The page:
Next, a manufacturing method for the ink ejecting device 600 as described above will be described. First, a piezoelectric ceramic layer, which is polarized in a direction as indicated by an arrow 611, is adhesively attached to the bottom wall 601 and a piezoelectric ceramic layer, which is polarized in a direction as indicated by an arrow 609, is adhesively attached to the ceiling wall 602. The thickness of each piezoelectric ceramic layer is equal to the height of each of the lower walls 607 and the upper walls 605. Subsequently, parallel grooves are formed on the piezoelectric ceramic layers by rotating a diamond cutting disc or the like to form the lower walls 607 and the upper walls 605. Further, the electrodes 619 are formed on the side surfaces of the lower walls 607 by a vacuum-deposition method, and the insulating layer, as described above is provided onto the electrodes 619. Likewise, the electrodes 621 are provided on the side surfaces of the upper walls 605 and the insulating layer is further provided on the electrodes 621.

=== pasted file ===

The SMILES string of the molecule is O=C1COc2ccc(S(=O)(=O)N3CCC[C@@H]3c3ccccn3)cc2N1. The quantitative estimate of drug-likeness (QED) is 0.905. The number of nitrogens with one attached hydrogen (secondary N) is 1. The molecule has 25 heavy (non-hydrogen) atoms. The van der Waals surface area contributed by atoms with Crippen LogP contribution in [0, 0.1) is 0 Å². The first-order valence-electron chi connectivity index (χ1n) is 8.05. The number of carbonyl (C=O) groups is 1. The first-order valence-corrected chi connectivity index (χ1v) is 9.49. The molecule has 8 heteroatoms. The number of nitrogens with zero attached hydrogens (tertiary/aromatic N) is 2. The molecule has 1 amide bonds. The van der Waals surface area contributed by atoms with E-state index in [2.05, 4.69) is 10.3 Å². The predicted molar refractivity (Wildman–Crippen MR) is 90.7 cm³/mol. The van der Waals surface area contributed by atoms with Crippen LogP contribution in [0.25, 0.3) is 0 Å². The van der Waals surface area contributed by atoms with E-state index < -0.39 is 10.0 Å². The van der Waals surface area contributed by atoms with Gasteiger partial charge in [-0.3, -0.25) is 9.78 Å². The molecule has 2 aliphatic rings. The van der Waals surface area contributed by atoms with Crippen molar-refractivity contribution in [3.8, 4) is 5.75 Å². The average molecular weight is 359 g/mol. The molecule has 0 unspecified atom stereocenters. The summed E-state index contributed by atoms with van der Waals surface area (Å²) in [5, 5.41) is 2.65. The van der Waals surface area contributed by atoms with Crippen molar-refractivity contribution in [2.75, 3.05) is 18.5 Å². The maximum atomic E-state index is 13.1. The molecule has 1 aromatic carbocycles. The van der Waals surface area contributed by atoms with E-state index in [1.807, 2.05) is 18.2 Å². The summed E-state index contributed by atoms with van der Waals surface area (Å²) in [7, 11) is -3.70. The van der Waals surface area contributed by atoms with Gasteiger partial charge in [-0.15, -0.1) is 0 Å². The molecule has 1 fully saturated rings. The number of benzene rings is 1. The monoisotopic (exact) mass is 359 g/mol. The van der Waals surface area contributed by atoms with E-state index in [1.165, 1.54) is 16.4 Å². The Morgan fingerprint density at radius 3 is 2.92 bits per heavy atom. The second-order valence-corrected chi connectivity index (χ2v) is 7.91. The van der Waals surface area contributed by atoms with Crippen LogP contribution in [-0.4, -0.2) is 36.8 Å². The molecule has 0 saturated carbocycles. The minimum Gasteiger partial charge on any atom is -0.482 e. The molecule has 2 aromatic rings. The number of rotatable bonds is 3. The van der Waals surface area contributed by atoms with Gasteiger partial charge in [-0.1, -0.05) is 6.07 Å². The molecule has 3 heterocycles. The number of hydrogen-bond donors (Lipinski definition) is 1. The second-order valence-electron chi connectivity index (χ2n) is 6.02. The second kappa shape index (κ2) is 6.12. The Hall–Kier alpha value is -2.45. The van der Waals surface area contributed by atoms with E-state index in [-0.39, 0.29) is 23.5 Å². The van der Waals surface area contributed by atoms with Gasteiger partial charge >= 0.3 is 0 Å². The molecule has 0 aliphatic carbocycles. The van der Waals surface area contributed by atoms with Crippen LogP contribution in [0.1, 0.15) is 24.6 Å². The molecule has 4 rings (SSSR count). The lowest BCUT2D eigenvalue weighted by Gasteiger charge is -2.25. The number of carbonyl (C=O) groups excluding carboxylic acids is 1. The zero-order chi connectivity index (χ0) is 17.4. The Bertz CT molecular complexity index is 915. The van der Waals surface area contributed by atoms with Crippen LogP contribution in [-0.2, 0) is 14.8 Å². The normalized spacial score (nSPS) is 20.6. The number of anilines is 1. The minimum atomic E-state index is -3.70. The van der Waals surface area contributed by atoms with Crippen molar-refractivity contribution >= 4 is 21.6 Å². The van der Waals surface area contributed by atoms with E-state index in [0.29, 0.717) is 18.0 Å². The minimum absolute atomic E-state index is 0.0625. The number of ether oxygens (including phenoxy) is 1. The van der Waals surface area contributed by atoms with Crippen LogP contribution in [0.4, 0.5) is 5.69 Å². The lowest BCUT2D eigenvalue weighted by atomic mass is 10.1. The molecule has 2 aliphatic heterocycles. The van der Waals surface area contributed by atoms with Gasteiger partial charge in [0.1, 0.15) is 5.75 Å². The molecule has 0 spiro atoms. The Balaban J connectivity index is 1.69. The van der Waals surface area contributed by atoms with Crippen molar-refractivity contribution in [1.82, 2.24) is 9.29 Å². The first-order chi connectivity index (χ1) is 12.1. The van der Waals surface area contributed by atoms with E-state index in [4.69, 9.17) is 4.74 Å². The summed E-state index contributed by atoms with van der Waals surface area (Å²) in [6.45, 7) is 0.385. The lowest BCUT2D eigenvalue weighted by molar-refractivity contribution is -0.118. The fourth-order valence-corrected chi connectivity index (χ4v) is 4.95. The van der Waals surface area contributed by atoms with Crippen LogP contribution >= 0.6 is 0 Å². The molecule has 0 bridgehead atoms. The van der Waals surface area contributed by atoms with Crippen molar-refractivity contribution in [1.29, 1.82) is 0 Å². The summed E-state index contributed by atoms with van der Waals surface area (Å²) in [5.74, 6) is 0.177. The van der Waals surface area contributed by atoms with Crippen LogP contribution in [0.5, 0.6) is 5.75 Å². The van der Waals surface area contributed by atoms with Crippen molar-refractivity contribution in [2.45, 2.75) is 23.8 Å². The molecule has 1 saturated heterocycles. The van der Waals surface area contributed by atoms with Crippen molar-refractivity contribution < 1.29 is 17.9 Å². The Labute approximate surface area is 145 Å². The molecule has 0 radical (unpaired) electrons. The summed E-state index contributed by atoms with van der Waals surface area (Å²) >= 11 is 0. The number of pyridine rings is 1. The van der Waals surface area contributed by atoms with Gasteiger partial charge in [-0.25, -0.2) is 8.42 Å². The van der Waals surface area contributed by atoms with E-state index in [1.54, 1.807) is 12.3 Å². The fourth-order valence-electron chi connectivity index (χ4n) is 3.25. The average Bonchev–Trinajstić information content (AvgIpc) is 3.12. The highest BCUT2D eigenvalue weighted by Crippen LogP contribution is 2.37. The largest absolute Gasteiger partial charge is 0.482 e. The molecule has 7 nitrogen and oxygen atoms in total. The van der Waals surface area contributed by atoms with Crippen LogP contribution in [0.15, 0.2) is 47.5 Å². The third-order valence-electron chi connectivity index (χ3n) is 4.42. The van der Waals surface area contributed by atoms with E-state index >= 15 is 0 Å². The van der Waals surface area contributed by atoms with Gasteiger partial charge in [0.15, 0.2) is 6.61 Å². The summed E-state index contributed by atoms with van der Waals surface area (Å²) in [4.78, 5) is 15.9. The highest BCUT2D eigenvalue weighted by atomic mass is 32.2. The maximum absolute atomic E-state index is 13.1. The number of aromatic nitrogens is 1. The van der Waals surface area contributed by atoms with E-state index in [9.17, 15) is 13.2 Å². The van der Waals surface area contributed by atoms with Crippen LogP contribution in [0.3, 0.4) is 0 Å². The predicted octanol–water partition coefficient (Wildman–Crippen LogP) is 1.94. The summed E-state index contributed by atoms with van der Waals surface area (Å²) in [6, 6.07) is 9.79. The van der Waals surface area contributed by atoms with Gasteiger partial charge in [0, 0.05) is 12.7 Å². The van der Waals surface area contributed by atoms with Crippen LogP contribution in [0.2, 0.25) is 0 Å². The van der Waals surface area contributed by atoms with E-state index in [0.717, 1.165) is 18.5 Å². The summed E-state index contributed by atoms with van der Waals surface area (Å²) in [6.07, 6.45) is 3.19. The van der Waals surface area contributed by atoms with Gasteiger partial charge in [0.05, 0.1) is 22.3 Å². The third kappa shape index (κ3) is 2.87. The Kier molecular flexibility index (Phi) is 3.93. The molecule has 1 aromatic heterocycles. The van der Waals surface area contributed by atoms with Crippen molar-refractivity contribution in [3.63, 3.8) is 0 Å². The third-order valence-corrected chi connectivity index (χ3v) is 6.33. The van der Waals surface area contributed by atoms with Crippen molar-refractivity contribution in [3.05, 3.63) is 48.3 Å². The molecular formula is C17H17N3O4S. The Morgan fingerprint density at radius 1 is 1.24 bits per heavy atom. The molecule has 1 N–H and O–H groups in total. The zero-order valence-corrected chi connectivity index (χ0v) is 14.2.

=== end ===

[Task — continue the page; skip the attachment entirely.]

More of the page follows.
The vertex portions of the upper walls 605 and the lower walls 607 are adhesively attached to one another to form the ink channels 613 and the spaces 615. Subsequently, the nozzle plate 617, having the nozzles 618 formed therein, is adhesively attached to one end of the ink channels 613 and the spaces 615 so that the nozzles 618 face the ink channels 613. The other end of the ink channels 613 and the spaces 615 is connected to the silicon chip 625 and the ground 623.

A voltage is applied to the electrodes 619,621 of each ink channel 613 from the silicon chip 625, whereby each actuator wall 603 suffers a piezoelectric shear mode deflection in such a direction that the volume of each ink channel 613 increases. The voltage application is stopped after a predetermined time elapses, and the volume of each ink channel 613 is restored from a volume-increased state to a natural state, so that the ink in the ink channels 613 is pressurized and an ink droplet is ejected from the nozzles 618.